With Advent in full swing and this new liturgical year now upon us, I’d like to make a humble suggestion to everyone reading this blog, whether a parish leader, catechist, parent or everyday evangelist. Let the Word of God “dwell in you richly” (Col 3:16) this new year.  In the year to come, take advantage of the incredible resources available to go deeper into the Gospel; resources like those available from Ascension Press, the new weekly reflection of the readings with my good friend Jeff Cavins, and the new resource Ascend I was humbled and excited to pen for Life Teen, which offers an overview of each Sunday’s readings for Cycle C.

Things you can do to experience Luke’s Gospel more fully this year

  • Read Luke’s Gospel each week with your family prior to your Sunday Mass experience. Use the Gospel as the foundation for prayer that week or as a discussion during your family meal(s) or prayer time.
  • Devote twenty minutes one day a week summing up Luke’s Gospel for that week in your prayer journal, a lunchtime conversation or in a meaningful email or phone call to a friend in need.
  • Post a reflection about the week’s Gospel on your Facebook page or other social media outlet, to continually point everyone in your community back to the Sacred Scriptures and the Church’s cycle of readings for holy Mass.
  • Host a special prayer night with friends and family this Advent in which you introduce them to St. Luke and the background of his Gospel, to help them all better prepare to enter into the Liturgy of the Word during this cycle and make a commitment to read his words, weekly, prior to Mass.

To get started, here are just a few things it would benefit every soul to know about St. Luke:

  • St. Luke also wrote the Acts of the Apostles (the sequel) to his Gospel.
  • St. Luke is the only New Testament writer who is a Gentile (Col 4:14).
  • St. Luke was known as a “physician” (2 Tim 4:11)– educated not only as a doctor of sorts but also a cleric and quite talented writer. (Note the emphasis this physician/gospel writer places on healings within Jesus’ public ministry years.)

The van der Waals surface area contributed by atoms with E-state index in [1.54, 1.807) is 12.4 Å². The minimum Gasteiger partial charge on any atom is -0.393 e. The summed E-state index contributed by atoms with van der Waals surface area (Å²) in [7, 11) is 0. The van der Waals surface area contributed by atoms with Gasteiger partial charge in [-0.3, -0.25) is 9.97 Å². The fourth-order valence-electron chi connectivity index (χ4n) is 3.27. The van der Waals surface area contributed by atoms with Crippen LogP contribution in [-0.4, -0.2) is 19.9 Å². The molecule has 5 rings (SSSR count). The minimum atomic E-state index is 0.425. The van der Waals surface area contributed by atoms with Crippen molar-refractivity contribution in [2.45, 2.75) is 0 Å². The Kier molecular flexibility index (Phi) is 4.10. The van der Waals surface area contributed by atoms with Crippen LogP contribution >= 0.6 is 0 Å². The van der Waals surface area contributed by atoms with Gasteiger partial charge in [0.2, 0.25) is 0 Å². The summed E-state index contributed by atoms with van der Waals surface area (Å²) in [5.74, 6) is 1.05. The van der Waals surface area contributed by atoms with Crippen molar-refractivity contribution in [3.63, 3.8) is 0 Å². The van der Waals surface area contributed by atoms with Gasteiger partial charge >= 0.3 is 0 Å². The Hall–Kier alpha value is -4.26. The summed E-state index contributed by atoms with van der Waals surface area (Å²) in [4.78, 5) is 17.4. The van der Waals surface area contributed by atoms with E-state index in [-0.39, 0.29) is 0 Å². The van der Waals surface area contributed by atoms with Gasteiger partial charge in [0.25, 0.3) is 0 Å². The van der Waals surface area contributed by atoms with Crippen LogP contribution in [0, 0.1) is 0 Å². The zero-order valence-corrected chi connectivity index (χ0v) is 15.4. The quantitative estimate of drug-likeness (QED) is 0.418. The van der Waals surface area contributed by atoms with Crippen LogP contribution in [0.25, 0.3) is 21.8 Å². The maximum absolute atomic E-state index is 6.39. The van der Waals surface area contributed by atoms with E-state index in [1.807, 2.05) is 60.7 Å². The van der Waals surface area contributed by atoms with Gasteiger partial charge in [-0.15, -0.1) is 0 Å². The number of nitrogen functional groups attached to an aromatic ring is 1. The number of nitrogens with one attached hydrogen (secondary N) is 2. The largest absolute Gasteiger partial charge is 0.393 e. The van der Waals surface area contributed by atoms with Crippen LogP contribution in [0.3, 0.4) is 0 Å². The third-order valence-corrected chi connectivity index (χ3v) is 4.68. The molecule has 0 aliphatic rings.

• St. Luke translates all Hebrew and Aramaic terms into Greek for his mainly Gentile (mostly Greek-speaking) audience.
  • St. Luke champions the rights and dignity of the lowly and oppressed. St. Luke, in particular, places women in high regard although they held a relatively low social status in the ancient Mediterranean world.
  • St. Luke emphasizes the theme of salvation offered only through Christ. In doing so, the Holy Spirit paints an incredible portrait through Luke’s pen – one that emphasizes compassion, mercy, healing, prayer, the power of the Holy Spirit and the need to glorify God (not self). St. Luke shows us Christ as healer, liberator and Savior.

And if you really want to be a geek…note the influence St. Paul’s mentorship and discipleship must have had on St. Luke by reading his Gospel passages that so closely mirror writings contained within St. Paul’s epistles. Compare the following passages:

Luke 4:22 with Colossians 4:6
Luke 4:32 with 1 Corinthians 2:4
Luke 6:36 with 2 Corinthians 1:3
Luke 6:39 with Romans 2:19
Luke 9:56 with 2 Corinthians 10:8
Luke 10:8 with 1 Corinthians 10:27
Luke 11:41 with Titus 1:15
Luke 18:1 with 2 Thessalonians 1:11
Luke 21:36 with Ephesians 6:18
Luke 22:19, 20 with 1 Corinthians 11:23-29
Luke 24:46 with Acts 17:3
Luke 24:34 with 1 Corinthians 15:5

Happy reading, my brothers and sisters in Christ!

St. Luke, pray for us!

Question to ponder or share

What is your favorite story or passage from St. Luke’s Gospel and why?!?